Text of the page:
Different countries may also set different conditions for opening funds to the Taliban, with some limiting the terms of cooperation to combating terrorism and others insisting on including women’s rights.

Putin and Xi spoke by phone on Wednesday, and the two leaders, according to the Kremlin, “expressed their readiness to intensify efforts to combat the threats of terrorism and drug smuggling coming from Afghan territory.”

They also spoke of the “importance of bringing peace” to Afghanistan and “preventing the spread of instability to neighboring regions.” There was no mention of the G-20 meeting.

But neither Beijing nor Moscow is quick to recognize the Taliban yet, and they have their own demands, including fighting the Islamic State, the Pakistani Taliban, and controlling al-Qaeda.

The West must balance the financial set of carrots and sticks at hand, knowing that the collapse of an already reeling economy – one that is 80% dependent on foreign aid – may only impoverish the poorest and possibly fuel terrorism by turning Afghanistan into a pariah state. At the same time, it cannot support the Taliban before its repeated assertions of inclusiveness are tested against reality.

The World Bank said on Wednesday it had suspended payments, a week after the International Monetary Fund took the same step, blocking access to $460m (£334m). The Pentagon has halted all plans to spend $3.3 billion to support the now-defunct Afghan Army, along with about another $3 billion in training and equipping money that was not previously spent.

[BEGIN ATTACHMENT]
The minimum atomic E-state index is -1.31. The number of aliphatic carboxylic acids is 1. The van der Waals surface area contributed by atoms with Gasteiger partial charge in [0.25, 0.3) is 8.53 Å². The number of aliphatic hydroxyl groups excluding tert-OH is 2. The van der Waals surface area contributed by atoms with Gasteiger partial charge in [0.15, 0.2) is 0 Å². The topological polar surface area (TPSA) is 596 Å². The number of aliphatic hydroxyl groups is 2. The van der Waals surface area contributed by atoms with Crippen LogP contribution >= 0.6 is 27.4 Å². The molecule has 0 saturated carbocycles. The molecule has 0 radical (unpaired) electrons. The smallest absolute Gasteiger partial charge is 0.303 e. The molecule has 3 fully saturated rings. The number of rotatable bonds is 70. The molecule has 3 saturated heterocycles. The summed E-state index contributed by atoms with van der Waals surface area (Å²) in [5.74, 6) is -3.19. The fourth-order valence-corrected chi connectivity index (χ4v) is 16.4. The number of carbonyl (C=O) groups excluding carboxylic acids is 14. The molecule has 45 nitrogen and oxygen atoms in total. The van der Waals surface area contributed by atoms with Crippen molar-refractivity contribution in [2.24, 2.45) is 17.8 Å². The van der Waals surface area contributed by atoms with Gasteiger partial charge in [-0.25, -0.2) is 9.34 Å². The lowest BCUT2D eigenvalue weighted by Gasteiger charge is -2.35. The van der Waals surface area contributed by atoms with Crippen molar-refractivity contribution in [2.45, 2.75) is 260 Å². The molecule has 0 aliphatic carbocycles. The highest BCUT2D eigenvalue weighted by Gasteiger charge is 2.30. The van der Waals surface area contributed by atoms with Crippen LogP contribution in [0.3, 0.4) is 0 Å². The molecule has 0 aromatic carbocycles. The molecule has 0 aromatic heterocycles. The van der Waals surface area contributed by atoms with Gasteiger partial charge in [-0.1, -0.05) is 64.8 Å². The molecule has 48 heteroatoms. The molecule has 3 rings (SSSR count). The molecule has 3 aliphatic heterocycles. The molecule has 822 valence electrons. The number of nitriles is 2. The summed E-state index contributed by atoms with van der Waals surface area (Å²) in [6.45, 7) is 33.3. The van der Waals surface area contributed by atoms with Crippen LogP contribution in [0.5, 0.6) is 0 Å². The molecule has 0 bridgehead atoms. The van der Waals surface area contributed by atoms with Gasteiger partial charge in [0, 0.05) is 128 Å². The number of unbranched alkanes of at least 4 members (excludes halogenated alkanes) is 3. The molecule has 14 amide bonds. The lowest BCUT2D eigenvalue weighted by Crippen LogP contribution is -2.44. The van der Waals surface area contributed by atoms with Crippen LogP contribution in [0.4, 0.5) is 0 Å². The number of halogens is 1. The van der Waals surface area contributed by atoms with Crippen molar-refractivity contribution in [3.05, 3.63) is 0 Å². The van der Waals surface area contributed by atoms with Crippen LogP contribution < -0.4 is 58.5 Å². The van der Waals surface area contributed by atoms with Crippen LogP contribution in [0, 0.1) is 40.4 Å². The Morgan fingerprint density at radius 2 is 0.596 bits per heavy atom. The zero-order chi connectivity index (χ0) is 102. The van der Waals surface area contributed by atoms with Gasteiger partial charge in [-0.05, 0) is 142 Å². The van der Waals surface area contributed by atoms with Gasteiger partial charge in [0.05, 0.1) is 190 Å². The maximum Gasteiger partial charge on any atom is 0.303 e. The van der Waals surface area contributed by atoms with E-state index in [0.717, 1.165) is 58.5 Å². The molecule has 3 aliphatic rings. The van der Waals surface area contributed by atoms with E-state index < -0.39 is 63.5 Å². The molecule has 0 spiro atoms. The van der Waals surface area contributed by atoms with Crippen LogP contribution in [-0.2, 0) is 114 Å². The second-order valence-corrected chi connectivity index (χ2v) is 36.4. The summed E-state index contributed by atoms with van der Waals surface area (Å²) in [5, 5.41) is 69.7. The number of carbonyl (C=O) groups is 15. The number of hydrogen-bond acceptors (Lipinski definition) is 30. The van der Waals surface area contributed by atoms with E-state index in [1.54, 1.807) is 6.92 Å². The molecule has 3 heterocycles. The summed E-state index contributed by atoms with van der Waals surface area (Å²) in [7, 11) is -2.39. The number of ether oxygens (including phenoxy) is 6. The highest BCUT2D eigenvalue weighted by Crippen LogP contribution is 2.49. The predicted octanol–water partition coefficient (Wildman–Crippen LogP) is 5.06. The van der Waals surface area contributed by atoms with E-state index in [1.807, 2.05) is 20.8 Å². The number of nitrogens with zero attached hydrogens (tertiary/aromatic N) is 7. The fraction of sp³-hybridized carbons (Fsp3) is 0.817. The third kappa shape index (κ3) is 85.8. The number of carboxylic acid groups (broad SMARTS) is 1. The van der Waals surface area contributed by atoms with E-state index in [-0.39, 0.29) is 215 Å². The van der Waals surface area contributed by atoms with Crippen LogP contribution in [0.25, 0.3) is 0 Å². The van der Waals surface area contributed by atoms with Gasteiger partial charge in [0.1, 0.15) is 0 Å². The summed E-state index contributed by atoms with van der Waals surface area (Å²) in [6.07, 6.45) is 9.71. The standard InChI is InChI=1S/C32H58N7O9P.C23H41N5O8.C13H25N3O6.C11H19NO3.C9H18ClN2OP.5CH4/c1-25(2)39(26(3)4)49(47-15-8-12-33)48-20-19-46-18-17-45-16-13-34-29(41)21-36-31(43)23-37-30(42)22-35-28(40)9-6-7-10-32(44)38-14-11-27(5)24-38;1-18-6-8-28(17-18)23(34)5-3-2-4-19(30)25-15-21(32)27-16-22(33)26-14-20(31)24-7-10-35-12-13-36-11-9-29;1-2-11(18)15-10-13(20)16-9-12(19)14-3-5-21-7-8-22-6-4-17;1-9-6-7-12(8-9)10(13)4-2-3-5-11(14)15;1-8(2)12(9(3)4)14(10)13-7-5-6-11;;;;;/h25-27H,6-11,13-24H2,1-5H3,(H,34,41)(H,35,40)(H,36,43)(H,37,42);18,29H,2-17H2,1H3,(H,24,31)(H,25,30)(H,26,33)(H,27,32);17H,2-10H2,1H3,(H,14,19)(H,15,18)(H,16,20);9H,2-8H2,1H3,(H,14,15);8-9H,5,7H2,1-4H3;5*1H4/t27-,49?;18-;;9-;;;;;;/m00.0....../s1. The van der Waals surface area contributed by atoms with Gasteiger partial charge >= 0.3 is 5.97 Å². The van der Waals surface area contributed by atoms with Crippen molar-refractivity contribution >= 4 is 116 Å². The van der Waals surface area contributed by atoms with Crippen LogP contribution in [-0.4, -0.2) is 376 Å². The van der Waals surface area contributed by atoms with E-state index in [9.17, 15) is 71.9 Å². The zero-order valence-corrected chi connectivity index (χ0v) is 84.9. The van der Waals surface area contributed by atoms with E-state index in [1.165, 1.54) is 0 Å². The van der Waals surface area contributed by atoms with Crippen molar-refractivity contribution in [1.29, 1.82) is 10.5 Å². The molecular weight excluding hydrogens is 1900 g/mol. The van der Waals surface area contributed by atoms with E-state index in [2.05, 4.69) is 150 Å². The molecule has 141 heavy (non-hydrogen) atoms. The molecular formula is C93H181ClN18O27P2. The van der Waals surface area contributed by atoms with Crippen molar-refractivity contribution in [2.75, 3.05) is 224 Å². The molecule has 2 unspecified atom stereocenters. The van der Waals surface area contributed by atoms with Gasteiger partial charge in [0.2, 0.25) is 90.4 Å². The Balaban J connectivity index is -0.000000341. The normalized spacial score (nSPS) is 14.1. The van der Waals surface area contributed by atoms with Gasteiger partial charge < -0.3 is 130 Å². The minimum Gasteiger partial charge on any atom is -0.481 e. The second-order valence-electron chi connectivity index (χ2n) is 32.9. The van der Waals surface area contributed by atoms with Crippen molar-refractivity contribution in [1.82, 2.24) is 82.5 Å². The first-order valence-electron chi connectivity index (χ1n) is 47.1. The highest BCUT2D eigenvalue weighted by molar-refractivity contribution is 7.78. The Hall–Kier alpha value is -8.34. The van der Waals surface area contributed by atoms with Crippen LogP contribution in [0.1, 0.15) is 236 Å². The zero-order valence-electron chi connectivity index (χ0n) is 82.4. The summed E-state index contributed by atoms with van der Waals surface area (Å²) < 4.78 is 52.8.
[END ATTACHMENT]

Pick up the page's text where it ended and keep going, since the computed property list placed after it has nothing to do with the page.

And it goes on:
And last week, the US also froze billions of dollars in assets in US accounts with Bank Da Afghanistan (DAB), the country’s central bank. DAB has assets of $9.5 billion, most of which are located outside Afghanistan.

But in talks with the Taliban on Wednesday, the German envoy in Kabul, Markus Putzel, said humanitarian aid would return once the situation returned to normal. This is the second set of talks he is having with Taliban leaders. Arrangements will be needed to ensure that humanitarian aid can be sent through third parties, and not to the Taliban themselves, an issue discussed with the UN Secretary-General, Antonio Guterres.

Draghi suggested that the aid previously sent to the now obliterated Afghan Defense Force be diverted to humanitarian aid. The United States and NATO pay about $4 billion (£2.9 billion) each year to fund Afghan forces.

Long-term issues such as restoring reconstruction aid will be more difficult to resolve for the G-20. Even with a friendly regime in Kabul, it has proven impossible for the United States to prevent the draining of its aid by corrupt politicians and warlords.

The head of the International Rescue Committee, David Miliband, said the G7 had not been vocal enough about aid and that 18.4 million Afghans were already highly dependent on aid, including 10 million children. He said: “The World Food Program has warned that essential food supplies may run out by October, as acute hunger is increasing across the country. The number of people made homeless by conflict jumped 53% from 360,000 to 550,000 in August alone. Attacks on aid workers and civilians have already been a hallmark of this crisis. This cannot continue.”